On October 6, 2021, the Ministry of Power announced that it intends to issue comprehensive policy on energy storage in the power sector, focusing on regulatory, financial, tax, demand management and technological aspects, with suggestions invited till October 31, 2021. Such a policy is awaited and will provide clarity and certainty to this sector.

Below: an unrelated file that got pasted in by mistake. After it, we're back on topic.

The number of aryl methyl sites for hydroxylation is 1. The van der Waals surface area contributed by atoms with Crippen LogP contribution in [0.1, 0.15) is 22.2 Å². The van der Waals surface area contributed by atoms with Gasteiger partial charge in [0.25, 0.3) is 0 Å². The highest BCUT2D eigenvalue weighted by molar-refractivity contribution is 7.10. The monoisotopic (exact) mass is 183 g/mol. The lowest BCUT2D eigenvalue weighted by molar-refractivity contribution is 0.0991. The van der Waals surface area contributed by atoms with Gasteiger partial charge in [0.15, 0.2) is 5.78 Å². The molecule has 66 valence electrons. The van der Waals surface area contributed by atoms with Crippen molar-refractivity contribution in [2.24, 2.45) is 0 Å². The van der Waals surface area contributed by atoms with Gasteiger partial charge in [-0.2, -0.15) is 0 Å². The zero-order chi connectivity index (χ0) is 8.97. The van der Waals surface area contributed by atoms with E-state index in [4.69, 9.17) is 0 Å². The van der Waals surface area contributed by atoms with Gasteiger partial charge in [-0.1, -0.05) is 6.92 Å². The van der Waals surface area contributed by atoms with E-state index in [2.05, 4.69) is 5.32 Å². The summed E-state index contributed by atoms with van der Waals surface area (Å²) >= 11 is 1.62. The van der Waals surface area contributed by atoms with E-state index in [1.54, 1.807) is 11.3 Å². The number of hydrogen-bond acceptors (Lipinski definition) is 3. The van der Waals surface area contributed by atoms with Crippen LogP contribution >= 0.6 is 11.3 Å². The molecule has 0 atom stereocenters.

In a similar vein, the Solar Energy Corporation of India has also issued draft guidelines in September 2021, regarding proposals for setting up standalone battery energy storage systems of 1000 MW, with final guidelines expected to be issued soon after stakeholder consultation is concluded. Further, tenders for the 13 GWh Ladakh and 14 GWh Kutch grid-scale battery energy storage systems will also be released shortly, which are likely to be open to ‘global’ investors.